For many RVers winter signifies the end of the season until the blossoming of spring, where warmer winds and bright sunshine prevail. However, when one opportunity is lost (temporarily) another is gained.
RV associations and regional event producers across North America spend months preparing for the highly-anticipated RV show season–usually from early autumn to late spring–and they are events you don’t want to miss. One of the strongest indicators of an exciting show season stems from the annual National RV Trade Show in Louisville, KY., where RV manufacturers from every sector of the industry roll out their best and brightest, working with dealers in preparation for the new selling season.
If you‘re a newbie or a veteran roadster, the winter shows is where it’s all at. Whether you want to shop the new RV models and floorplans, or inquire about upgrading to a new hitch system, you will undoubtedly find what you are looking for.
“Units are continuing to be lighter in weight and where trailers are concerned, they are very competitively-priced,” said Kevin Broom, Director of Media Relations for the Recreational Vehicle Industry Association (RVIA). “We are also seeing technology and features that were once only offered in higher-end motor coaches coming into all types of units. These include multiple slideouts, flatscreen TVs, and DVDs. All of these features now run throughout pretty much the entire line of RVs.”
With the added value, manufacturers are also presenting a diverse range of floorplans, ensuring they have a range of product to meet the demands of just about any activity an RVer wants to enjoy.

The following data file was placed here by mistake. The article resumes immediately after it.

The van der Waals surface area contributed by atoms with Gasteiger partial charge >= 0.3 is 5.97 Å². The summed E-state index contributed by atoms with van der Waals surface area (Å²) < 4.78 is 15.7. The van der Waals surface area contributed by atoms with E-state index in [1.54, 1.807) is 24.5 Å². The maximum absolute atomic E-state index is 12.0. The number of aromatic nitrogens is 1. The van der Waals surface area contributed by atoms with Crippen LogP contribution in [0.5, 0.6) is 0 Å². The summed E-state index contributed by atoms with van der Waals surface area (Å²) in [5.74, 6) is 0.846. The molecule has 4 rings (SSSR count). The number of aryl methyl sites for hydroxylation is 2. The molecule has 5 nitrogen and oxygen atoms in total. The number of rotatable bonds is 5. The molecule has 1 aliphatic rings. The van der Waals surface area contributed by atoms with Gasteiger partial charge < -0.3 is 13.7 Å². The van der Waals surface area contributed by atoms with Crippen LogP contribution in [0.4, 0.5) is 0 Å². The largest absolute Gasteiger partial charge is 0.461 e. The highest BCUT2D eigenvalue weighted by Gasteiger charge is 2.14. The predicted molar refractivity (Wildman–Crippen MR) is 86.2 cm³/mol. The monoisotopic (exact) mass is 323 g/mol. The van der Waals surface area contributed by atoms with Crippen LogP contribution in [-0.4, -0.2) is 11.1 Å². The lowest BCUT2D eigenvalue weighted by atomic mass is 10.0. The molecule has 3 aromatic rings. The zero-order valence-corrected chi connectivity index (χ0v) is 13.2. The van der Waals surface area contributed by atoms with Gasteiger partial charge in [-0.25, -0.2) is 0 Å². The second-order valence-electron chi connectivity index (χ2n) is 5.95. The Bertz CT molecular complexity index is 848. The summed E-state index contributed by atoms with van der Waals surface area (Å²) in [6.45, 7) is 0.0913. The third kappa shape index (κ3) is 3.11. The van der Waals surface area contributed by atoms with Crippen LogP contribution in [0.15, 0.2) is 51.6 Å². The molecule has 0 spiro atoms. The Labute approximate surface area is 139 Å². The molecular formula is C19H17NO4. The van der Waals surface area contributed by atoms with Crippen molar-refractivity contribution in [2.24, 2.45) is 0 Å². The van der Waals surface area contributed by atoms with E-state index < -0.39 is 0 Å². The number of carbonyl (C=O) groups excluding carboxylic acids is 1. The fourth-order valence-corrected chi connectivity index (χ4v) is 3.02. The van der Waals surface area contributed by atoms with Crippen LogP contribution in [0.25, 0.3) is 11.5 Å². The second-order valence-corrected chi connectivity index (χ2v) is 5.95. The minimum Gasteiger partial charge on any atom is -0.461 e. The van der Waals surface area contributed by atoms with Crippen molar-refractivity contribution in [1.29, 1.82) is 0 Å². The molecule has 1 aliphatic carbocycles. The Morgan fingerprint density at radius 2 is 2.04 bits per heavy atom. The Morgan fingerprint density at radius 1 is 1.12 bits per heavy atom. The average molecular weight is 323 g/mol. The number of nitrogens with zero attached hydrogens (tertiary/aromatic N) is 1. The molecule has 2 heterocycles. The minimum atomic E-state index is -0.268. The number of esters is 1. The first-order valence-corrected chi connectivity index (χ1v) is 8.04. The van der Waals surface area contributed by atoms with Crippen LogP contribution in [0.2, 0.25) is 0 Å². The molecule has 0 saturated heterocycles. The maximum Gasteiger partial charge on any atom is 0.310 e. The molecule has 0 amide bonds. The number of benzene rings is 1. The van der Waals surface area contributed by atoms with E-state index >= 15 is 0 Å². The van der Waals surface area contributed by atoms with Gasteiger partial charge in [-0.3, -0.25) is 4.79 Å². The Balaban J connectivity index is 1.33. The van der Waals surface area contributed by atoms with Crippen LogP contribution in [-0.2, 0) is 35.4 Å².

“If a consumer likes to tailgate, go off-roading with an ATV or take family and friends on a trip, there are different floorplans available that can accommodate all of these activities, ” says Broom. “That is just one of the key ways manufacturers are effectively meeting the specific needs of the customer.”
Manufacturers are also continuing their efforts of offering units that are lighter and easier to tow, making them ideal to haul with cross-over SUVs, light trucks, and minivans.
A perfect example is the popular compact tear-drop-style and conventional hard-sided trailers that have become popular due to their ease of towing. Further simplicity is provided by the increased use of digital technology, which is now featured in many trailers and motorhomes across the spectrum.
Even if a consumer is not looking to upgrade to a new unit or is not ready for the RV lifestyle yet, visiting the shows this season is the ideal means of collecting information.
Many events throughout the U.S. and Canada offer special show incentives, increased online interaction, along with a range of seminars, plus after-market product and tourism exhibitors that can further enhance your time on the road. Photos courtesy of the RVIA